“From and after the first day of August, 1747, no man or boy, within that part of Great Britain called Scotland, other than such as shall be employed as officers and soldiers in his Majesty’s Forces, shall, on any pretence whatsoever wear or put on the clothes commonly called highland clothes (that is to say) the plaid, philabeg, or little kilt, trowse, shoulder belts, or any part whatsoever of what peculiarly belongs to the highland garb and that no tartan, or party-coloured plaid or stuff shall be used for great coats, or for upper coats. and if any such person shall presume after the first day of August, to wear or put on the aforesaid garments, or any part of them, every such person so offending, being convicted thereof by the oath of one or more credible witness or witnesses before any Court of Justiciary shall suffer imprisonment, without bail, for six months, and on being convicted for a second offence, shall be liable to be transported to any of his Majesty’s plantations overseas and to remain there for seven years.”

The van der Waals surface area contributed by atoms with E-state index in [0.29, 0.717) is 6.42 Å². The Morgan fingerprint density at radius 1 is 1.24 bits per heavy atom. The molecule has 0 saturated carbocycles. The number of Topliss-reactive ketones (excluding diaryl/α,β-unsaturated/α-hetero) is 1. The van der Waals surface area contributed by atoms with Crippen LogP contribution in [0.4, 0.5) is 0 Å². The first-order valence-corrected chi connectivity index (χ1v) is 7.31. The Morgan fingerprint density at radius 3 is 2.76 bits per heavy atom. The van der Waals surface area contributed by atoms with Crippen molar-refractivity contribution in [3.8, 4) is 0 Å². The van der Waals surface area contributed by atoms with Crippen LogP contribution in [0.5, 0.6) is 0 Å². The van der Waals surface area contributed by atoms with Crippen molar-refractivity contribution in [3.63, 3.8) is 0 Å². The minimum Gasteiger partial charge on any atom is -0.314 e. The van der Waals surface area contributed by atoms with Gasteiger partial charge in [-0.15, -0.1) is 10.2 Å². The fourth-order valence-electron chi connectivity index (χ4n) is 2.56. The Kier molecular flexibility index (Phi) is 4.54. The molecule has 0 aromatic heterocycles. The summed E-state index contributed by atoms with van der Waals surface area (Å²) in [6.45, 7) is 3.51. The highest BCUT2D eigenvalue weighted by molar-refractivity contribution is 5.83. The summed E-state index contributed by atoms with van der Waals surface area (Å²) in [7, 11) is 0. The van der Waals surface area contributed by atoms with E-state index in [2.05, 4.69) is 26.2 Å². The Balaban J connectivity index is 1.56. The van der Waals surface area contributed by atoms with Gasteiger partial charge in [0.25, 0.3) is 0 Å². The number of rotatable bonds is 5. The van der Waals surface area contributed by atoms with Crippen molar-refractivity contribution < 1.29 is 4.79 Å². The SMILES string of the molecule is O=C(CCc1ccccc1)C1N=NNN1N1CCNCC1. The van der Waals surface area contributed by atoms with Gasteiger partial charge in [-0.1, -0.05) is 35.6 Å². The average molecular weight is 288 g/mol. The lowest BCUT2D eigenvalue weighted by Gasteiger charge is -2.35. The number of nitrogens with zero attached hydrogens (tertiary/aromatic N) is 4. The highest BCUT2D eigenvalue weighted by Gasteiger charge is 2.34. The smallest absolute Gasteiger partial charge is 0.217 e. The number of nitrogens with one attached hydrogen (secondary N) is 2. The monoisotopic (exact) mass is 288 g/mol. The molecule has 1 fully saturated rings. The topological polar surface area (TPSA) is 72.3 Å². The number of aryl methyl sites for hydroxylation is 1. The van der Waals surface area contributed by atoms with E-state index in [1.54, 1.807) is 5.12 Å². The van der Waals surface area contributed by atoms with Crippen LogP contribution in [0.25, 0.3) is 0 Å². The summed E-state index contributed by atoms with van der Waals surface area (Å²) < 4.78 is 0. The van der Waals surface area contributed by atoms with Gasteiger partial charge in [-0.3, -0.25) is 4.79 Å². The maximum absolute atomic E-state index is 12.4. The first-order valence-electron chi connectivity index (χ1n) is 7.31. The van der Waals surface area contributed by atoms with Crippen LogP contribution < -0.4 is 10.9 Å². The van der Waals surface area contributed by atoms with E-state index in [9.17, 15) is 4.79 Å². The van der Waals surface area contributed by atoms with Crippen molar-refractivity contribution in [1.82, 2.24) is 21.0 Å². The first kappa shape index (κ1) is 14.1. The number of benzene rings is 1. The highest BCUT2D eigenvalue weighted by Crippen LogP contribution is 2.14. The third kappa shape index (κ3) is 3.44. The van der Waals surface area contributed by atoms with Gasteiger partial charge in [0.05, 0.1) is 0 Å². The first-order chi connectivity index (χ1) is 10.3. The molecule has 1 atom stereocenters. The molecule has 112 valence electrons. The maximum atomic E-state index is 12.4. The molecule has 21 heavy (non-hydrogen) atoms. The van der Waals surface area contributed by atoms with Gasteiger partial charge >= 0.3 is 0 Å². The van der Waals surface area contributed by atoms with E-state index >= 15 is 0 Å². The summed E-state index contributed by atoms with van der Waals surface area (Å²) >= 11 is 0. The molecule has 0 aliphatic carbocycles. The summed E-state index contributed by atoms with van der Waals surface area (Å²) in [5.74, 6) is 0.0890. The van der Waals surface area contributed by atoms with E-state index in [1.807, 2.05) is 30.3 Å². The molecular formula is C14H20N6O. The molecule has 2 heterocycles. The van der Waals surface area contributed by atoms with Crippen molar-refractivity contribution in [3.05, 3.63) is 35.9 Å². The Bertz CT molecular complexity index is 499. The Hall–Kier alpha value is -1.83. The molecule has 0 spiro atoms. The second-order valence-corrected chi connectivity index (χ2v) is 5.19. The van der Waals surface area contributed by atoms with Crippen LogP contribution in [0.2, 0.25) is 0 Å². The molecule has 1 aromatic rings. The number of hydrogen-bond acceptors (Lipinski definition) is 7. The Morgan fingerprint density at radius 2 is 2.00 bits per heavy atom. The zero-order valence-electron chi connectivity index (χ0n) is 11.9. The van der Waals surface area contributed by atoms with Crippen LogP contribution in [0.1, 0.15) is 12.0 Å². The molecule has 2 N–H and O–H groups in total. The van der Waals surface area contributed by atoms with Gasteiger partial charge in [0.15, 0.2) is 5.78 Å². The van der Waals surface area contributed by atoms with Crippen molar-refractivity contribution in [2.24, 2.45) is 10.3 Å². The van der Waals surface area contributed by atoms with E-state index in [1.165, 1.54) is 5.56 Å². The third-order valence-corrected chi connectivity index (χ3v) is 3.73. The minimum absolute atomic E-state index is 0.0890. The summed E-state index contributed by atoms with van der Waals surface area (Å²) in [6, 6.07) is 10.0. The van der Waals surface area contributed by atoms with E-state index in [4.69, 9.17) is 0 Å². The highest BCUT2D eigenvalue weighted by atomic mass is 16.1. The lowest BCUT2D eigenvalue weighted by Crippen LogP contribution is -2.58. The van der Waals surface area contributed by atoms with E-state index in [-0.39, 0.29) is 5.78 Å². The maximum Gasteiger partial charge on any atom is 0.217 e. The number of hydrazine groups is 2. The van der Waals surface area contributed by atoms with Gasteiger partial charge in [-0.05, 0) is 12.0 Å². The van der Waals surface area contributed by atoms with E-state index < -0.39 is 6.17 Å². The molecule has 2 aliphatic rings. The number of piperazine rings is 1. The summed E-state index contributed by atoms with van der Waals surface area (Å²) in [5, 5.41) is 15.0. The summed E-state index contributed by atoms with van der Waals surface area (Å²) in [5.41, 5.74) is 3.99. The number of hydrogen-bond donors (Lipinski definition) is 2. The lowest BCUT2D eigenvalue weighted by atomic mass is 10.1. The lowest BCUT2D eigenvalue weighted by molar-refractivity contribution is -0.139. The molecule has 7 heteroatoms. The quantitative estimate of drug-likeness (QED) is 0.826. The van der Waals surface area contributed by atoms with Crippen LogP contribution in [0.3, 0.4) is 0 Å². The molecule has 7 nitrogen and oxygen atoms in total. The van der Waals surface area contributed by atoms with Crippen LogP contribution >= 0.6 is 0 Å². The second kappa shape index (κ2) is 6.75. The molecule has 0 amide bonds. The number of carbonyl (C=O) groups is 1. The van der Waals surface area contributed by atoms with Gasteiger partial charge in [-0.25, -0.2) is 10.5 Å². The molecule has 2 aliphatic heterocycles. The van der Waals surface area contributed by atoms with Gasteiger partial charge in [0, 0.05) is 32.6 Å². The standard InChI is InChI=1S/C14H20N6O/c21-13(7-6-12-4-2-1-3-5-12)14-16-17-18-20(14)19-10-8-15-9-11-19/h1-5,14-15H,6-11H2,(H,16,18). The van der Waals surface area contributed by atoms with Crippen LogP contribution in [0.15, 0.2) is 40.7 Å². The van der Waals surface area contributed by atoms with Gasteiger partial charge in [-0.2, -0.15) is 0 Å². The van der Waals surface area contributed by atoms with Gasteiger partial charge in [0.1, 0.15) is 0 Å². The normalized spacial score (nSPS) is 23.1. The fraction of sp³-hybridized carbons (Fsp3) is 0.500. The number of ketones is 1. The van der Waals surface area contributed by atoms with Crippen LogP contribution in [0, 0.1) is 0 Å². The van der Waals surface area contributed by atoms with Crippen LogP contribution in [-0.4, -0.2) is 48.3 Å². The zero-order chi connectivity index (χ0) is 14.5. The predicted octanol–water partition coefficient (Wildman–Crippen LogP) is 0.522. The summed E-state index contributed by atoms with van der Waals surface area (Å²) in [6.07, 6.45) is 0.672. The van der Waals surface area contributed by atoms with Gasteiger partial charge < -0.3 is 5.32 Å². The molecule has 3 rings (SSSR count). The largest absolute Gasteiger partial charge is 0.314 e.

The Westminster parliament in London, with breathtaking arrogance, laid down the law dictating how Scots might clothe themselves in their own land.
As might be expected, in each instance the law was treated, in large part, with the contempt it deserved and in 1782, thanks largely to the efforts of the Duke of Montrose, the hated 18th century Dress Act was repealed.
Acts against Roman Catholics
The failed Jackobite rising of 1715 brought with it an Act appointing commissioners to inquire into the estates of popish recusants with a view to confiscating two-thirds of each estate.